So, how did they make it better, then? Can you explain?
Zoe Kazan: This script came to me, I mean arrived in my brain so easily. It took me like two and a half weeks to write it, so I hadn't been doing a lot of critical thinking about what kind of movie it would make. Through our discussions and through our rewriting to their notes, I started to be able to think more purposely about the movie, what am I trying to write, what kind of movie is this going to be, why is this scene in there, does it need to be in there, what is this character's arc. I think that there were portions of the script that changed a lot and there were chunks that didn't change at all. But the overall sort of journey of it just became much clearer to me, and it allowed me to make very purposeful decisions. Later, on site, like if something wasn't working, to be able to rewrite very quickly because I knew exactly what we all intended, if that makes any sense.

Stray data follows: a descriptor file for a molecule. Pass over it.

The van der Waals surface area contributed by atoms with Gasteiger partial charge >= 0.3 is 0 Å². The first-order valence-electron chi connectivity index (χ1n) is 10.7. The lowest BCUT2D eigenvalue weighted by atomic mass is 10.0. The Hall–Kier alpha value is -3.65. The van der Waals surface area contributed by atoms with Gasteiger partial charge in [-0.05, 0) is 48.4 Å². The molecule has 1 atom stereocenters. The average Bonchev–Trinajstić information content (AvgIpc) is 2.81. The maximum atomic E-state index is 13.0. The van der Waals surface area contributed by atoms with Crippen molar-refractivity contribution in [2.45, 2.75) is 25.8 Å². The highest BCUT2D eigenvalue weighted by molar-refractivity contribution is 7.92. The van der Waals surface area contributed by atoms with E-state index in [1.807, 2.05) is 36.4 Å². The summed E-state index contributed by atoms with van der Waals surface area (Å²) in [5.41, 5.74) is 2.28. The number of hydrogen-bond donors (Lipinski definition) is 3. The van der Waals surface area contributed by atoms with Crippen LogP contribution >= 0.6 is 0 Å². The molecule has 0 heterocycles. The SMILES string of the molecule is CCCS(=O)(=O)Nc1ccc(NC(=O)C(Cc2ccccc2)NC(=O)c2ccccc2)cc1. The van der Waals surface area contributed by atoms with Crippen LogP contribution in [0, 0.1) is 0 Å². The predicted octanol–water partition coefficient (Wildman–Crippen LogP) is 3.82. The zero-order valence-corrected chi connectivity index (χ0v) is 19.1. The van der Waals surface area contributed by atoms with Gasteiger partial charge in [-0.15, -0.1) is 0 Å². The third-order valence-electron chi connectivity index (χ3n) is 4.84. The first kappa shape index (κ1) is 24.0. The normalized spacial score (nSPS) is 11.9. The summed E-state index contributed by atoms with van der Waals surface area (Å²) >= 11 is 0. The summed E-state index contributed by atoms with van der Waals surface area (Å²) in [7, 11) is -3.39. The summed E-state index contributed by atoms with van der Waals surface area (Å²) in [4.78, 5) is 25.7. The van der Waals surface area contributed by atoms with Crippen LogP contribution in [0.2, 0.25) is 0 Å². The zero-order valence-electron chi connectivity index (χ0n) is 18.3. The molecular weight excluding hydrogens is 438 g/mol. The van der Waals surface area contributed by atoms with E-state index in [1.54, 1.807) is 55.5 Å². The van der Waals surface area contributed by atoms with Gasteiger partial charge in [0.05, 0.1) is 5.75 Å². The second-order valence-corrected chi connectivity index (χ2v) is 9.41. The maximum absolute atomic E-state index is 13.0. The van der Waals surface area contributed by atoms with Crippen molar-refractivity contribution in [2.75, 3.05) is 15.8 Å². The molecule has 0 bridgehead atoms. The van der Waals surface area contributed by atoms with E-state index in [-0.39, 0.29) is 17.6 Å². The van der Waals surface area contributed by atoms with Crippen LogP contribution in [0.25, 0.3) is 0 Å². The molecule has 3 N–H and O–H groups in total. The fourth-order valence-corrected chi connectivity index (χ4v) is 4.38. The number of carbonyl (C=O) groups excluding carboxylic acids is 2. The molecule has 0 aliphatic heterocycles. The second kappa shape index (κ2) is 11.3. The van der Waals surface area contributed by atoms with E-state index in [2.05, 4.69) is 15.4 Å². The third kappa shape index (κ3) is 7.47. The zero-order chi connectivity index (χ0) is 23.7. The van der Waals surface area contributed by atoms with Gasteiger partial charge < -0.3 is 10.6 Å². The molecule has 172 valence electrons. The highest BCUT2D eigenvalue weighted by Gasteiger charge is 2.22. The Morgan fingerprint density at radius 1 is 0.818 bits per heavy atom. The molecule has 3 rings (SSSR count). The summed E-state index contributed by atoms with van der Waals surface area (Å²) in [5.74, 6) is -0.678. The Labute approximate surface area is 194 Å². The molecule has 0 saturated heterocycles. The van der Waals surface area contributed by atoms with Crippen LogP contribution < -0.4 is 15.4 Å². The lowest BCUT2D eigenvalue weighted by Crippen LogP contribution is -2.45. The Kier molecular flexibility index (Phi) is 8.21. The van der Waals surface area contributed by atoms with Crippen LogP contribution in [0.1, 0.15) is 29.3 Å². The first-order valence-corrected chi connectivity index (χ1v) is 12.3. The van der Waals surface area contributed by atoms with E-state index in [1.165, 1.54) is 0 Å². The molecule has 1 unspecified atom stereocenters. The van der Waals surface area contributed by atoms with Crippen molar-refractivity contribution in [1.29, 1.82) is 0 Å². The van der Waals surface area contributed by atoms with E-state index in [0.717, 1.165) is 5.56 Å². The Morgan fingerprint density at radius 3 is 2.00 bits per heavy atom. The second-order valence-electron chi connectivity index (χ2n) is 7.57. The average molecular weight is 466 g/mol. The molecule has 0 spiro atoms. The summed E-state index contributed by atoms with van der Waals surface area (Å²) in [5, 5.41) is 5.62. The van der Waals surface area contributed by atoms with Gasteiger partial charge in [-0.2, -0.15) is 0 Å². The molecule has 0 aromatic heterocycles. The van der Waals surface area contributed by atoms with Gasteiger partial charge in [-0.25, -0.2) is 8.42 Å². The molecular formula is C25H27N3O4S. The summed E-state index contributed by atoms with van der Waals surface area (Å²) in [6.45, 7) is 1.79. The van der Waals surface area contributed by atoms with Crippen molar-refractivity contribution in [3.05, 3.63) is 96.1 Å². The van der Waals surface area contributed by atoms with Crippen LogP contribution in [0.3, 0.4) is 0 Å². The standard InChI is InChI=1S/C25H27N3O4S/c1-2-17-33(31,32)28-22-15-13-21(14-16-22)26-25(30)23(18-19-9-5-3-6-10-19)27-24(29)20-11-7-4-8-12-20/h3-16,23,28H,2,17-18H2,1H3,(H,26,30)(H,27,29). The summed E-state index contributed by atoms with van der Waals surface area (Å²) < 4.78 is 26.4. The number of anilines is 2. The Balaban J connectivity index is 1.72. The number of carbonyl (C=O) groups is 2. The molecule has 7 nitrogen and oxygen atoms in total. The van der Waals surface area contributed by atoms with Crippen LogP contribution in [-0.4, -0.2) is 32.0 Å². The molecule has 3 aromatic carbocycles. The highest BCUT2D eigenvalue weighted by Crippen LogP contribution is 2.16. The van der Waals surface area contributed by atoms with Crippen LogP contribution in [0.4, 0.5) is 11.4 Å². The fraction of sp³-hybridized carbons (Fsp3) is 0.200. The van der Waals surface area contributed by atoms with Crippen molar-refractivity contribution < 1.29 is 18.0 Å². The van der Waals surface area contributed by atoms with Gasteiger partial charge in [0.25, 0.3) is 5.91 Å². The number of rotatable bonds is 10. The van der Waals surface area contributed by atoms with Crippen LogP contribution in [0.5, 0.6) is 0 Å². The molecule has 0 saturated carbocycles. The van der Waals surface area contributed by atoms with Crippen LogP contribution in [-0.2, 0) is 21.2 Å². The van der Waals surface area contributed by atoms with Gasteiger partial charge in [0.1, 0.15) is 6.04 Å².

In some ways this feels very similar to "Little Miss Sunshine." It's a very different movie look at Paul's character here, Calvin, and Greg Kinnear's character in that other film, both of these guys are not bad guys but over the course of these movies they have to confront these things about themselves that aren't very pretty.